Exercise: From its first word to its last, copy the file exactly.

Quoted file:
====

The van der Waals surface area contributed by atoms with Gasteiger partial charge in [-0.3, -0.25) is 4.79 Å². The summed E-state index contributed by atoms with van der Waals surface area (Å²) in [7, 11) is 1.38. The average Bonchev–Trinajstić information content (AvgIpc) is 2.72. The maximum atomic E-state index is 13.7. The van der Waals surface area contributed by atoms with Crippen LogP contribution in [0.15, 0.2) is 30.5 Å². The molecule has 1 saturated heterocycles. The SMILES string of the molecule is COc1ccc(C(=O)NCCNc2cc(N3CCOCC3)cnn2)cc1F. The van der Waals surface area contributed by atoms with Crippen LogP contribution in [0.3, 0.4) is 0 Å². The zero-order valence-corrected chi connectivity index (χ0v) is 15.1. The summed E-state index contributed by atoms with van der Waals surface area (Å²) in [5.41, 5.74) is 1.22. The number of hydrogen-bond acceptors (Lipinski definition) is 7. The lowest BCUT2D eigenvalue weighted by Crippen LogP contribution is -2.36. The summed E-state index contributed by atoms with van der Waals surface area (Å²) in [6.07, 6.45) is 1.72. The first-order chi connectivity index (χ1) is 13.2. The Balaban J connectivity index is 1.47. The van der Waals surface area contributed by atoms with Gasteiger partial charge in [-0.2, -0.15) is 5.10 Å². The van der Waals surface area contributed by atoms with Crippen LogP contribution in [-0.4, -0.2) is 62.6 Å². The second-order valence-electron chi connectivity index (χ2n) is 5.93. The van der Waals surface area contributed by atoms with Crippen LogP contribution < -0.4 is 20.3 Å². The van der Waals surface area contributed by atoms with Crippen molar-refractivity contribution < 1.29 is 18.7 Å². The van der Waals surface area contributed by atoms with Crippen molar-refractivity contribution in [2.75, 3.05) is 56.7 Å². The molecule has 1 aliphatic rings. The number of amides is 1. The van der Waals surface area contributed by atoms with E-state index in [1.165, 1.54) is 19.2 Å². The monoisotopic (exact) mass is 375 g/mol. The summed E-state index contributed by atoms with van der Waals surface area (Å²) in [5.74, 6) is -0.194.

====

The van der Waals surface area contributed by atoms with Gasteiger partial charge in [-0.3, -0.25) is 4.79 Å². The summed E-state index contributed by atoms with van der Waals surface area (Å²) in [7, 11) is 1.38. The average Bonchev–Trinajstić information content (AvgIpc) is 2.72. The maximum atomic E-state index is 13.7. The van der Waals surface area contributed by atoms with Crippen LogP contribution in [0.15, 0.2) is 30.5 Å². The molecule has 1 saturated heterocycles. The SMILES string of the molecule is COc1ccc(C(=O)NCCNc2cc(N3CCOCC3)cnn2)cc1F. The van der Waals surface area contributed by atoms with Crippen LogP contribution in [0.3, 0.4) is 0 Å². The zero-order valence-corrected chi connectivity index (χ0v) is 15.1. The summed E-state index contributed by atoms with van der Waals surface area (Å²) in [5.41, 5.74) is 1.22. The number of hydrogen-bond acceptors (Lipinski definition) is 7. The lowest BCUT2D eigenvalue weighted by Crippen LogP contribution is -2.36. The summed E-state index contributed by atoms with van der Waals surface area (Å²) in [6.07, 6.45) is 1.72. The first-order chi connectivity index (χ1) is 13.2. The Balaban J connectivity index is 1.47. The van der Waals surface area contributed by atoms with Gasteiger partial charge in [-0.2, -0.15) is 5.10 Å². The van der Waals surface area contributed by atoms with Crippen LogP contribution in [-0.4, -0.2) is 62.6 Å². The second-order valence-electron chi connectivity index (χ2n) is 5.93. The van der Waals surface area contributed by atoms with Crippen LogP contribution < -0.4 is 20.3 Å². The van der Waals surface area contributed by atoms with Crippen molar-refractivity contribution < 1.29 is 18.7 Å². The van der Waals surface area contributed by atoms with Crippen molar-refractivity contribution in [2.75, 3.05) is 56.7 Å². The molecule has 1 aliphatic rings. The number of amides is 1. The van der Waals surface area contributed by atoms with E-state index in [1.165, 1.54) is 19.2 Å². The monoisotopic (exact) mass is 375 g/mol. The summed E-state index contributed by atoms with van der Waals surface area (Å²) in [5.74, 6) is -0.194.